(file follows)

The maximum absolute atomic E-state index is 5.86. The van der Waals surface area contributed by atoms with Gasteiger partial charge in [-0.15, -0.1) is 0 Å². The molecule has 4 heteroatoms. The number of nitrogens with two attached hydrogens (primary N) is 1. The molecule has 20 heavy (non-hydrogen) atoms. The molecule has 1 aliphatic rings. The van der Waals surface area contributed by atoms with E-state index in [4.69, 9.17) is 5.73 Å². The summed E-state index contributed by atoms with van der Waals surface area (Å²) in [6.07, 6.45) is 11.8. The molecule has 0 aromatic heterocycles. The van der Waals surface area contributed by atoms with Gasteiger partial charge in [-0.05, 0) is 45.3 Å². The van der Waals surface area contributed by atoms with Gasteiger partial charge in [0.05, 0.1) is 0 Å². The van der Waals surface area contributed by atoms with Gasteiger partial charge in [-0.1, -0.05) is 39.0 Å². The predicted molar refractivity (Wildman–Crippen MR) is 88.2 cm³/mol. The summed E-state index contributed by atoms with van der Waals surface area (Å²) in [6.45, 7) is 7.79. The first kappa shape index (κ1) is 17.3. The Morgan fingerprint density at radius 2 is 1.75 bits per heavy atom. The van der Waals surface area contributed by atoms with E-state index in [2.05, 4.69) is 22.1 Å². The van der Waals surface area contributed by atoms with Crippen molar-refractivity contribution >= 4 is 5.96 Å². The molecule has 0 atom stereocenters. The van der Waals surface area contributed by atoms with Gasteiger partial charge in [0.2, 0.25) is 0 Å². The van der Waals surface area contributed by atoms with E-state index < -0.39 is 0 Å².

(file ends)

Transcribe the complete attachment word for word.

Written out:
The maximum absolute atomic E-state index is 5.86. The van der Waals surface area contributed by atoms with Gasteiger partial charge in [-0.15, -0.1) is 0 Å². The molecule has 4 heteroatoms. The number of nitrogens with two attached hydrogens (primary N) is 1. The molecule has 20 heavy (non-hydrogen) atoms. The molecule has 1 aliphatic rings. The van der Waals surface area contributed by atoms with E-state index in [4.69, 9.17) is 5.73 Å². The summed E-state index contributed by atoms with van der Waals surface area (Å²) in [6.07, 6.45) is 11.8. The molecule has 0 aromatic heterocycles. The van der Waals surface area contributed by atoms with Gasteiger partial charge in [-0.05, 0) is 45.3 Å². The van der Waals surface area contributed by atoms with Gasteiger partial charge in [0.05, 0.1) is 0 Å². The van der Waals surface area contributed by atoms with Gasteiger partial charge in [-0.1, -0.05) is 39.0 Å². The predicted molar refractivity (Wildman–Crippen MR) is 88.2 cm³/mol. The summed E-state index contributed by atoms with van der Waals surface area (Å²) in [6.45, 7) is 7.79. The first kappa shape index (κ1) is 17.3. The Morgan fingerprint density at radius 2 is 1.75 bits per heavy atom. The van der Waals surface area contributed by atoms with E-state index in [2.05, 4.69) is 22.1 Å². The van der Waals surface area contributed by atoms with Crippen molar-refractivity contribution >= 4 is 5.96 Å². The molecule has 0 atom stereocenters. The van der Waals surface area contributed by atoms with Gasteiger partial charge in [0.2, 0.25) is 0 Å². The van der Waals surface area contributed by atoms with E-state index < -0.39 is 0 Å².